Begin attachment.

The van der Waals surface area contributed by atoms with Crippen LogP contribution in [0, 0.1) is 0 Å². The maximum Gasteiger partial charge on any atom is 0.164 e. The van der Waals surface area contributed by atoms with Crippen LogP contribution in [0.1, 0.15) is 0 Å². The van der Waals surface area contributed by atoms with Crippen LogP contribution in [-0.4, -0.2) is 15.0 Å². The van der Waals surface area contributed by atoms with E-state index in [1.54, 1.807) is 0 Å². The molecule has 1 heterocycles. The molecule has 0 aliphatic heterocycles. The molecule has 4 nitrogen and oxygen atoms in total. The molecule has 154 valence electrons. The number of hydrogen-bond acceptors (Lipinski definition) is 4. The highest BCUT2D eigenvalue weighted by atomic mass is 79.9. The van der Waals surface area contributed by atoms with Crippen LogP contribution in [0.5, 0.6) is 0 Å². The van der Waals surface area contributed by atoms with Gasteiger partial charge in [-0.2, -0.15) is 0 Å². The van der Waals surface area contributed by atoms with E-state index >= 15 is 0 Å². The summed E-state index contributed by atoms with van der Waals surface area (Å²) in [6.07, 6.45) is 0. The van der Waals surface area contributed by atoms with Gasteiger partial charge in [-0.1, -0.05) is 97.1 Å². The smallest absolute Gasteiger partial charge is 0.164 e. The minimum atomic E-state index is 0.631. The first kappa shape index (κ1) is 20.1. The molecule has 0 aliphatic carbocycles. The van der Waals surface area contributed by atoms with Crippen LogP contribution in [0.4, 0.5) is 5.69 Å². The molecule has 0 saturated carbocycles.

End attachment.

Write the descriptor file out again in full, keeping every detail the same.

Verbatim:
The van der Waals surface area contributed by atoms with Crippen LogP contribution in [0, 0.1) is 0 Å². The maximum Gasteiger partial charge on any atom is 0.164 e. The van der Waals surface area contributed by atoms with Crippen LogP contribution in [0.1, 0.15) is 0 Å². The van der Waals surface area contributed by atoms with Crippen LogP contribution in [-0.4, -0.2) is 15.0 Å². The van der Waals surface area contributed by atoms with E-state index in [1.54, 1.807) is 0 Å². The molecule has 1 heterocycles. The molecule has 0 aliphatic heterocycles. The molecule has 4 nitrogen and oxygen atoms in total. The molecule has 154 valence electrons. The number of hydrogen-bond acceptors (Lipinski definition) is 4. The highest BCUT2D eigenvalue weighted by atomic mass is 79.9. The van der Waals surface area contributed by atoms with Crippen LogP contribution in [0.5, 0.6) is 0 Å². The van der Waals surface area contributed by atoms with Gasteiger partial charge in [-0.2, -0.15) is 0 Å². The van der Waals surface area contributed by atoms with E-state index >= 15 is 0 Å². The summed E-state index contributed by atoms with van der Waals surface area (Å²) in [6.07, 6.45) is 0. The van der Waals surface area contributed by atoms with Gasteiger partial charge in [-0.1, -0.05) is 97.1 Å². The smallest absolute Gasteiger partial charge is 0.164 e. The minimum atomic E-state index is 0.631. The first kappa shape index (κ1) is 20.1. The molecule has 0 aliphatic carbocycles. The van der Waals surface area contributed by atoms with Crippen LogP contribution in [0.4, 0.5) is 5.69 Å². The molecule has 0 saturated carbocycles.